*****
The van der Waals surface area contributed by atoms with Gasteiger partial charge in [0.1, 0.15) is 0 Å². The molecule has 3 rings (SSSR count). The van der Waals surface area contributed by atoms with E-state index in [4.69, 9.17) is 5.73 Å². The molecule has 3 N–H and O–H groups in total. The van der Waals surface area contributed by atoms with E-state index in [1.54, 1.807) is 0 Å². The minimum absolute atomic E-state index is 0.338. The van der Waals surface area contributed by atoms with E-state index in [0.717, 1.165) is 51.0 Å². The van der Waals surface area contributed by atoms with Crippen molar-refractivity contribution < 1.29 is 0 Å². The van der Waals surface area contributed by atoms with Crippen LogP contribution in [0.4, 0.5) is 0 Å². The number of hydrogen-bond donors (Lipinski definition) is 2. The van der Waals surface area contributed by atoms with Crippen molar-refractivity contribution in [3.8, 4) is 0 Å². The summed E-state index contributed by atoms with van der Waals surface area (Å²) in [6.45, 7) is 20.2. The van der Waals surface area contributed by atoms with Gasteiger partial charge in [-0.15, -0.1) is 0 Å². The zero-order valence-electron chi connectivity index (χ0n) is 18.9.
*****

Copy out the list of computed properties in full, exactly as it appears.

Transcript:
The van der Waals surface area contributed by atoms with Gasteiger partial charge in [0.1, 0.15) is 0 Å². The molecule has 3 rings (SSSR count). The van der Waals surface area contributed by atoms with E-state index in [4.69, 9.17) is 5.73 Å². The molecule has 3 N–H and O–H groups in total. The van der Waals surface area contributed by atoms with E-state index in [1.54, 1.807) is 0 Å². The minimum absolute atomic E-state index is 0.338. The van der Waals surface area contributed by atoms with E-state index in [0.717, 1.165) is 51.0 Å². The van der Waals surface area contributed by atoms with Crippen molar-refractivity contribution < 1.29 is 0 Å². The van der Waals surface area contributed by atoms with Crippen LogP contribution in [0.4, 0.5) is 0 Å². The number of hydrogen-bond donors (Lipinski definition) is 2. The van der Waals surface area contributed by atoms with Crippen molar-refractivity contribution in [3.8, 4) is 0 Å². The summed E-state index contributed by atoms with van der Waals surface area (Å²) in [6.45, 7) is 20.2. The van der Waals surface area contributed by atoms with Gasteiger partial charge in [-0.15, -0.1) is 0 Å². The zero-order valence-electron chi connectivity index (χ0n) is 18.9.